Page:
In the fast-paced 24/7 environment of E-Comm 911 Inc., the Vancouver region’s emergency services call centre, it can be a challenge to keep their 400 employees in the corporate loop.
But the centre has come up with a great way to accomplish this – podcasting.
“We have a lot of people you’ll never see because they’re on the night shift,” explains Glen Miller, the company’s IT director. “The challenge is – how do you get a message out to a dispatcher who is working irregular [hours]?”
Creating an in-house podcast can be a wonderful way to communicate with employees, according to Terry Fallis, president of Toronto-based Thornley Fallis Communications. It can complement the company newsletter.
“Not many people are going to skip breakfast so they can get to the office and read the company newsletter,” he says. “But if on the way to work, you could listen to your president giving an update, that’s a different story.”
Fallis shared tips on how to get started on corporate podcasting at his session during the IT360 conference in Toronto on Wednesday.
A podcaster himself (Inside PR is a weekly show looking at the public relations business), Fallis says in-house podcasting can be the start – and one of a range of possible business uses.
“Podcasting should be fully integrated into your communications plan,” Fallis says. “It is another vehicle and another way to reach your audience.”
Producing a syndicated audio program related to your company doesn’t have to be complicated or expensive, he adds. Using the Web and some basic consumer technology, anyone can make a program that others will download to their computers and mp3 players.
Miller also re-iterates how simple it is to create a podcast. “There’s a pretty low barrier to entry.”
He says corporate podcasting reveals a refreshingly different way of thinking about social media. It contrasts with policies adopted by some companies that prevent staff from accessing social networking sites.
Equipment needed to start recording your show is widely available and inexpensive, Fallis notes.
A good quality microphone from a consumer retail store is about $50, and you can record directly on to your computer.
Audacity is a free audio editing tool that can be used to control your recording. It also offers features for some post-production tweaks to help boost the technical quality of your show.
“It took me about an hour to learn everything I needed to know on Audacity to get my first show out.”
For those who want a more mobile recording method, there are devices like Samsung’s Zoom H4. Fallis spent about $400 on the device and uses it to record audio directly to a SD card in high-quality mp3 format. The device is handheld and records via two studio-quality microphones.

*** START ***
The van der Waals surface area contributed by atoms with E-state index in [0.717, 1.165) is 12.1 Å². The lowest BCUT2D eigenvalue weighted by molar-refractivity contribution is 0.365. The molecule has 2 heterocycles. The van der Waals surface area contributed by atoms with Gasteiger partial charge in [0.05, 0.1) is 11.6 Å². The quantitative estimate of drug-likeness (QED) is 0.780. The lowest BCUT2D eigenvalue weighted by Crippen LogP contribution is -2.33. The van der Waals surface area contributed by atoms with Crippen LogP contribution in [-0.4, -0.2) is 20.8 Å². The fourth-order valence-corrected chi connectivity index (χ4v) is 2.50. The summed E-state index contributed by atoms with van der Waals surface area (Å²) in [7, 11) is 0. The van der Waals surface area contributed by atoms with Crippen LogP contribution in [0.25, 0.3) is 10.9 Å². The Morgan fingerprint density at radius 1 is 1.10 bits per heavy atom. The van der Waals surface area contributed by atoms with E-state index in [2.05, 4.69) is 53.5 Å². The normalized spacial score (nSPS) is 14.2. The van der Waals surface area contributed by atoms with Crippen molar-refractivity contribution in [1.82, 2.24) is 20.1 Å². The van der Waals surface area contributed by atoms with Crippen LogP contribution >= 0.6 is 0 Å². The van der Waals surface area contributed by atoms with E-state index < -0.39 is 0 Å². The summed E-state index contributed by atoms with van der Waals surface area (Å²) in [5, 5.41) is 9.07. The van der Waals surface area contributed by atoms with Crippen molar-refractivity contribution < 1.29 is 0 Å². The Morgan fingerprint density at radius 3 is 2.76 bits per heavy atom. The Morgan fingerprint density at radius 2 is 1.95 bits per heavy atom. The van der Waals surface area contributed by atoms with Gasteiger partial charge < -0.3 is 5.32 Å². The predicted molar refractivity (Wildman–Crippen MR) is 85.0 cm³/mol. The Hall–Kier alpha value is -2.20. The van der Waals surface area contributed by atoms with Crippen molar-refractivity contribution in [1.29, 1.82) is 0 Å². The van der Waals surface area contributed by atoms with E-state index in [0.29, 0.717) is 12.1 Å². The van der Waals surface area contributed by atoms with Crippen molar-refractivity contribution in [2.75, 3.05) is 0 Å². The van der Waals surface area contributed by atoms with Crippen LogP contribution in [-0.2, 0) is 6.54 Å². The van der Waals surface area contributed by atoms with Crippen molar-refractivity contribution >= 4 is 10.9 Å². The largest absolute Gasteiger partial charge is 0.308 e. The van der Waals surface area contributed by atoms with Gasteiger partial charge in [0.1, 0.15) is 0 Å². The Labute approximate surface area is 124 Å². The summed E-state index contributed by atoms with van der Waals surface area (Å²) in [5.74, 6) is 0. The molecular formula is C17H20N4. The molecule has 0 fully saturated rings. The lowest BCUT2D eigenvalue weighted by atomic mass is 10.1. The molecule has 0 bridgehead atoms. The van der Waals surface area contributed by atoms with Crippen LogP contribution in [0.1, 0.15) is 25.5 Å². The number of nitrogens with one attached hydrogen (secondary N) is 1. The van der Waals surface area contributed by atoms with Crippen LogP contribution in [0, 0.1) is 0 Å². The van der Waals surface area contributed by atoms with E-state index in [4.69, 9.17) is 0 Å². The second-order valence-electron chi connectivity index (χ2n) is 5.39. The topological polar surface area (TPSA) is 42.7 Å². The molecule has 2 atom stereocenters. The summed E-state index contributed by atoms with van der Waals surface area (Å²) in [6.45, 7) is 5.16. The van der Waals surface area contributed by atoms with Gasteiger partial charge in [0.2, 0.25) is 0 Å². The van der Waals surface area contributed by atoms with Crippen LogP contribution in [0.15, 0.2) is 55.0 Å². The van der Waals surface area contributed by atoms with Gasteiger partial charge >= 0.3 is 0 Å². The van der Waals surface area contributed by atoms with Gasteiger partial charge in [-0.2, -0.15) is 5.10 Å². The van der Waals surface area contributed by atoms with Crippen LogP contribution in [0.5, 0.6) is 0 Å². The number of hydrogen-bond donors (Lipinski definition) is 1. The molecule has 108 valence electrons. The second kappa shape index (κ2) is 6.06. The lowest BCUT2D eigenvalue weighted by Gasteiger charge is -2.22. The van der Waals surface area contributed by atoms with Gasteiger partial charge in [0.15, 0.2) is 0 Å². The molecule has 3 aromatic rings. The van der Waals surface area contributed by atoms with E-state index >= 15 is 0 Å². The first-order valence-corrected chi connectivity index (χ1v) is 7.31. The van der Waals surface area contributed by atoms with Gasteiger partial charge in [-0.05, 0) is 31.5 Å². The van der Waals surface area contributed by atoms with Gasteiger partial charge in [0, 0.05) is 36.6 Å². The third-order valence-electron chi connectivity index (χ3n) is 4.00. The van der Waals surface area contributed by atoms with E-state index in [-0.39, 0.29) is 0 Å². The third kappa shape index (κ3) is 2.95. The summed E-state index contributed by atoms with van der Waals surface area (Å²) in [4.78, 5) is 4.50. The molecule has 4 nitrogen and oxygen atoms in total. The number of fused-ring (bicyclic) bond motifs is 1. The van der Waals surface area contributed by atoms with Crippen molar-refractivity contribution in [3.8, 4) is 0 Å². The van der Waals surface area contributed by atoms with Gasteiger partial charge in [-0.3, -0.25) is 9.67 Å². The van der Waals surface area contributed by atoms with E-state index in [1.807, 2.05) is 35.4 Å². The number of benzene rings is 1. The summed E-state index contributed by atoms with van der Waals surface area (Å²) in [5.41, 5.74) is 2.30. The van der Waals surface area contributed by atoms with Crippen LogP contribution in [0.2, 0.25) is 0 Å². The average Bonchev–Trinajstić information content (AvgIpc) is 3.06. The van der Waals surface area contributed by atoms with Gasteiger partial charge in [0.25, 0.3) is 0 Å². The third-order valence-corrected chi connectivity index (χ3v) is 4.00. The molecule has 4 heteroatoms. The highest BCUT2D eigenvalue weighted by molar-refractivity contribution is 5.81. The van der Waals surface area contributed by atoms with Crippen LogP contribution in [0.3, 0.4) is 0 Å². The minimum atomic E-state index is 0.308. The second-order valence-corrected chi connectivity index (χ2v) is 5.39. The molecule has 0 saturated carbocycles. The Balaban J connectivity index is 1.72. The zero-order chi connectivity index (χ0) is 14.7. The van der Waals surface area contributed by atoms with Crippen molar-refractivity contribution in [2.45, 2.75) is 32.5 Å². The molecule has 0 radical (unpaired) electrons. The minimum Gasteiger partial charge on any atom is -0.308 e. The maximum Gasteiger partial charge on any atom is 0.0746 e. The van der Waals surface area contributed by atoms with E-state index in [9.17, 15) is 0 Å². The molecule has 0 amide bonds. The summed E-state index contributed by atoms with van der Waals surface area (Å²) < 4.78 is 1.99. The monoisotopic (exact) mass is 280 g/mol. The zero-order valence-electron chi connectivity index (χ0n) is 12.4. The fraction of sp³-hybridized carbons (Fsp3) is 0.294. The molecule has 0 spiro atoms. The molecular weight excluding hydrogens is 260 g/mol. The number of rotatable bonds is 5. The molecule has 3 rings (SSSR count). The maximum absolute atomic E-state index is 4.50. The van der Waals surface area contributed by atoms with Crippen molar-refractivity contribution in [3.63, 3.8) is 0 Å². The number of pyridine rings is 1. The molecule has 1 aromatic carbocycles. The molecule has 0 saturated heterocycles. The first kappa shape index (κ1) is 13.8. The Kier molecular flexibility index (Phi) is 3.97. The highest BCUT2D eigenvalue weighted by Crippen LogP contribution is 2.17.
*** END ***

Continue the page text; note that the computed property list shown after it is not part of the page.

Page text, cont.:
Once you’ve got the technology ready, you’ll need some content to fill your podcasts. This is the important part, advises Fallis.
“If you are intent on selling instead of informing or educating, then you won’t have many listeners.”
The podcast is a great way for E-Comm 911 to give well-performing employee a verbal pat on the back.
Miller cites an example.
“A police sergeant will say ‘We had a difficult call and Jane the dispatcher did a great job of handling it.’ It’s cool to have that feedback given [verbally].”
Add some professional touches to your podcast with music from the podsafe music network.
It helps to enter and exit your show with a musical flourish, Fallis says. Also, consider getting a professional voice-over to introduce your show – the same generic recording could even be used in each show.
You can even have your show hosted for free on Liberated Syndication, a Web site that hosts thousands of shows. Just create an account and you can start uploading your show.
Make sure to fill out your .id3 tags when uploading to the service, Fallis says. These tiny files “tell the world the podcast belongs to you.” The tags will also help search engines pick up key words and index the show.
Another good way to get your podcast coming up in Google search is to host it from a blog, Fallis adds. His own podcast receives good traffic as a result of this technique.
Finally, get the conversation going on your show by offering a call-in comments line. Certain services can be purchased that provide a telephone number that people can phone in to and record their thoughts. An .mp3 file is then e-mailed to you containing the audio.
With these tips under his hat and enthusiastic to start podcasting, Miller says the first step will be getting the corporate communications team on board.
“This is looking at social networking in a different light, we’re using it as a tool.”
But if Miller’s attitude holds out, soon the emergency line’s part-time night-shift workers could be listening to a direct address from their president through at 3 a.m.